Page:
Why I’ll never stop hopping fences.

Over the weekend, I was confronted with a choice: go inside and join a group, or hop a fence and be with nature.

I’d been invited to a gathering by a friend, and was *supposed* to be acting sociable. But I wasn’t in the mood, so I hid in the bathroom. A woman came in. Her name was Uma and she had pixie hair. She said she was going outside, did I want to join? We pushed open a heavy door. The afternoon air was fresh and warm and a grove of trees rustled just beyond a chain-link fence. We sat and talked in the sun, then reached through the fence to pick blackberries. 

More than once, someone asked us to come back inside. Our rebellion seemed to bug them. But I was ready to take it one step further. To me, a fence doesn’t represent a barrier, it begs a challenge. You might say I have a problem with authority. 

Yet, I didn’t want to disrespect the friend who’d brought me there, and I know group mentality comes from an essentially positive place of wanting to protect the tribe, so I just about relented and went back in. Then a cat ran out of the trees! A little tabby with bright green eyes! She stopped and stared at me, daring me to come play. And I thought, if I’m an artist then my whole m.o. should be defining myself as separate from the group, and other existential reasonings that boil down to this: I’m not a fucking joiner. I hopped the fence!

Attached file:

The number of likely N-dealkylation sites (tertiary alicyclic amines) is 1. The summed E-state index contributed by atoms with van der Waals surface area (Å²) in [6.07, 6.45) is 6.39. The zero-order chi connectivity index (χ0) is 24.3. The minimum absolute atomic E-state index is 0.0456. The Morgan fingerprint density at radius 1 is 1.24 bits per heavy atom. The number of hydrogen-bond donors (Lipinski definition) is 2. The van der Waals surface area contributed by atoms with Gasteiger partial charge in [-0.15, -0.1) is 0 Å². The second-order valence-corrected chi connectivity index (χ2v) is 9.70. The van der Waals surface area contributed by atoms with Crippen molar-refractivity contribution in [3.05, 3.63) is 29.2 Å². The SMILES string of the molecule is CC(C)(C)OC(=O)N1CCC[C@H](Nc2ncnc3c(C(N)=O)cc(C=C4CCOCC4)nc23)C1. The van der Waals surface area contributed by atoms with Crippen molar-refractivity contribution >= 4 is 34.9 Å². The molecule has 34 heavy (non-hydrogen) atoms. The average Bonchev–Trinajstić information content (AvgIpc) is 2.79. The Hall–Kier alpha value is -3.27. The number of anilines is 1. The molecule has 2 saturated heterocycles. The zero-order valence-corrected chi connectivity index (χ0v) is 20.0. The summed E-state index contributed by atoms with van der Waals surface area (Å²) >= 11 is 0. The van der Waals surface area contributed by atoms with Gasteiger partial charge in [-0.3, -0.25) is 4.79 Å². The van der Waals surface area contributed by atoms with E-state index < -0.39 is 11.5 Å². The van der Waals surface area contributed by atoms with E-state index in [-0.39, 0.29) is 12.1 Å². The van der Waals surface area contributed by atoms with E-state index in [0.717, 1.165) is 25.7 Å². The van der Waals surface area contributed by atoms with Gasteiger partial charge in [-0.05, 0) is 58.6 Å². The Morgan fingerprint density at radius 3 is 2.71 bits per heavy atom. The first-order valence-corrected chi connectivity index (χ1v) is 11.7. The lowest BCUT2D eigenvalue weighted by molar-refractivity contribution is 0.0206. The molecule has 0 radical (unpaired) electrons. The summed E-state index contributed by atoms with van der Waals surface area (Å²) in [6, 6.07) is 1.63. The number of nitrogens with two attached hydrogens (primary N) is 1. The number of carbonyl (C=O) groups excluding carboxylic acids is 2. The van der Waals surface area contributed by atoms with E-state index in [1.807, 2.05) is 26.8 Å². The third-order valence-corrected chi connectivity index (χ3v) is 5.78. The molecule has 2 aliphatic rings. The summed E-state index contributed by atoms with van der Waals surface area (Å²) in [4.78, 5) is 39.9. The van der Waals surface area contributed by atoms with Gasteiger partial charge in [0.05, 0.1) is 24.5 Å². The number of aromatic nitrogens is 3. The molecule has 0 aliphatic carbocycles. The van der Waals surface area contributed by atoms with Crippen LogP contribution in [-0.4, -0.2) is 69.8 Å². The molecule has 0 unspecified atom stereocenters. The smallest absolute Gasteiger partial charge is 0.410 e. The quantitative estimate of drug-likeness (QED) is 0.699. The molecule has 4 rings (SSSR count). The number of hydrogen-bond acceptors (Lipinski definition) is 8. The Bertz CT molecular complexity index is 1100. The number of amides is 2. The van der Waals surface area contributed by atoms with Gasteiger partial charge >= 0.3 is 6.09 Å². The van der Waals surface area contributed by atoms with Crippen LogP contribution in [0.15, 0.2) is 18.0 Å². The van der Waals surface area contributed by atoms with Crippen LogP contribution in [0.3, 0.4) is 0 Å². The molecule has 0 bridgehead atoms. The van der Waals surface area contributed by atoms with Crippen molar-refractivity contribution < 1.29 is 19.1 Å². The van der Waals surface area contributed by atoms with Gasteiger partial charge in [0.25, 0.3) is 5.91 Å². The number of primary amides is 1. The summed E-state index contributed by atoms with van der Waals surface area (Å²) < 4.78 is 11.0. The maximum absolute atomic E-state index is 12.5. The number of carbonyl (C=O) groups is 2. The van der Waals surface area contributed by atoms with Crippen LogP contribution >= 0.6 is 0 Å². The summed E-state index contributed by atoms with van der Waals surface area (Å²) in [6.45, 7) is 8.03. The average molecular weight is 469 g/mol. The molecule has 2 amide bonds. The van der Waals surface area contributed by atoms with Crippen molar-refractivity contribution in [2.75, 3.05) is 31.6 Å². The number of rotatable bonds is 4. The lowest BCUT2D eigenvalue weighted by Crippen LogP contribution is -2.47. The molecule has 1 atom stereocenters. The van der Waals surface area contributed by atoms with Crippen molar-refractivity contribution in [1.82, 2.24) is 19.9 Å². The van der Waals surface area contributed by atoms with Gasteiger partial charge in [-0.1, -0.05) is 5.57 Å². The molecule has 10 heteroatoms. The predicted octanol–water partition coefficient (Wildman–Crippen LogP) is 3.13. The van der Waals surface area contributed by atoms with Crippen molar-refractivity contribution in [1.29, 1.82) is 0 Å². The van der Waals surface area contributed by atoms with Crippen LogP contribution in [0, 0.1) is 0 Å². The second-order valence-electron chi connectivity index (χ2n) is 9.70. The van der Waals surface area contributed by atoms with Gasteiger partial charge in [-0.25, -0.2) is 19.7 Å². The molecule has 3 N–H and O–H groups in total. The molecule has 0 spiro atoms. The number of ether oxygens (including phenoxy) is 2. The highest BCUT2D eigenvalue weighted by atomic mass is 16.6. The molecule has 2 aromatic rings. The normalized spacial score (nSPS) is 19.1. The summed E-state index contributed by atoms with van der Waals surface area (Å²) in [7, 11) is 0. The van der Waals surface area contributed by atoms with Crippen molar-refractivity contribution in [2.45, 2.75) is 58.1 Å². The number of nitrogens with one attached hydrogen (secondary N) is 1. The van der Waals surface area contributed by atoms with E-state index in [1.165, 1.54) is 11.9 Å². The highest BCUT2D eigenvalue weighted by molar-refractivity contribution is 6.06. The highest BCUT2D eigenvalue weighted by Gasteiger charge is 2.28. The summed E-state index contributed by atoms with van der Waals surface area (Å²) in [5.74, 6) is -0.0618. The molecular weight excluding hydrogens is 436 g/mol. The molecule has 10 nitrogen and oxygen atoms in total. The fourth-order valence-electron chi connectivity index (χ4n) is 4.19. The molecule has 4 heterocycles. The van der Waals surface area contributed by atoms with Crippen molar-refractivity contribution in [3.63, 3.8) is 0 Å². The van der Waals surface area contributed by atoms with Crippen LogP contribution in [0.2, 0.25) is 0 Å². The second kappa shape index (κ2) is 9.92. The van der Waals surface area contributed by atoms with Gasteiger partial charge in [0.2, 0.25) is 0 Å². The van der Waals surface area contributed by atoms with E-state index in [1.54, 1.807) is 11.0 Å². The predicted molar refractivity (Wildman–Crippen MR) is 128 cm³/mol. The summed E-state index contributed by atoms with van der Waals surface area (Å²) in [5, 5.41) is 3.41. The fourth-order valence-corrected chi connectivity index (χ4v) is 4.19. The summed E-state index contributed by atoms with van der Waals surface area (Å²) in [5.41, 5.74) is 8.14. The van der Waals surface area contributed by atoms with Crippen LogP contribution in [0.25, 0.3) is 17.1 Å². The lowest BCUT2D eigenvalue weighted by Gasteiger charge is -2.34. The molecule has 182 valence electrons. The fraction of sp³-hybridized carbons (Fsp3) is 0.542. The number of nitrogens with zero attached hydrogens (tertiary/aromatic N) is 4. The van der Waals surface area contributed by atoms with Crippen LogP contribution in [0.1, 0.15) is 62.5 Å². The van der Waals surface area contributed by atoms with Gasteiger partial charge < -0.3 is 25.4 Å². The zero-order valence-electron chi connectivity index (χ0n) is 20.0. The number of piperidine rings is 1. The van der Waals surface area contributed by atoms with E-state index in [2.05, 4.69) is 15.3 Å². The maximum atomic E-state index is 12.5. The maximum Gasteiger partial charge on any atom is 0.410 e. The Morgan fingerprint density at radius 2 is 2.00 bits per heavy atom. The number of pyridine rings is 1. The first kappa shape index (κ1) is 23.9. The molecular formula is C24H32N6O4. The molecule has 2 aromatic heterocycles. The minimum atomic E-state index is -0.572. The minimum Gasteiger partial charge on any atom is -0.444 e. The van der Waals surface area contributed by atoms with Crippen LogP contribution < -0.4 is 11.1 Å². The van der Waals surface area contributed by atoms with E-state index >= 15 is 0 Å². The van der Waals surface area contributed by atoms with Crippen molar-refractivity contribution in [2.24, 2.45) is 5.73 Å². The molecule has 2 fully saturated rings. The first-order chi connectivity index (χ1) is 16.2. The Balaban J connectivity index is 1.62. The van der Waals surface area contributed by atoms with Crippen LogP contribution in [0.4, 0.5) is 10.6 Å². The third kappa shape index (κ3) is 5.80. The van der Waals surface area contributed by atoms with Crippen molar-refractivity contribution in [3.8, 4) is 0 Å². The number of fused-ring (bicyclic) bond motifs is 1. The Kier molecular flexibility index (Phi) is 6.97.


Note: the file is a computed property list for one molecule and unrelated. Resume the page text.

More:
And spent a soul-satisfying, life-affirming afternoon with the trees. I picked more blackberries. I peed in the bushes. I laid in the grass, looked at the clouds and knew the truth: our human experience is as infinite as the moon’s daily pursuit of the sun. What I mean is, happiness isn’t reserved for some people, only some of the time. I tend to forget this. 

Uma didn’t hop the fence, she let me do my thang. The best teachers know when to let a wild one roam. As the sky shifted and I made my way back to The Fence, I found myself getting caught in brambles. When I looked up from tugging my clothes free, I saw a well-worn path illuminated by the sun, just a few feet away.

Sometimes we choose a more difficult road, but it only takes a moment to walk back in the light.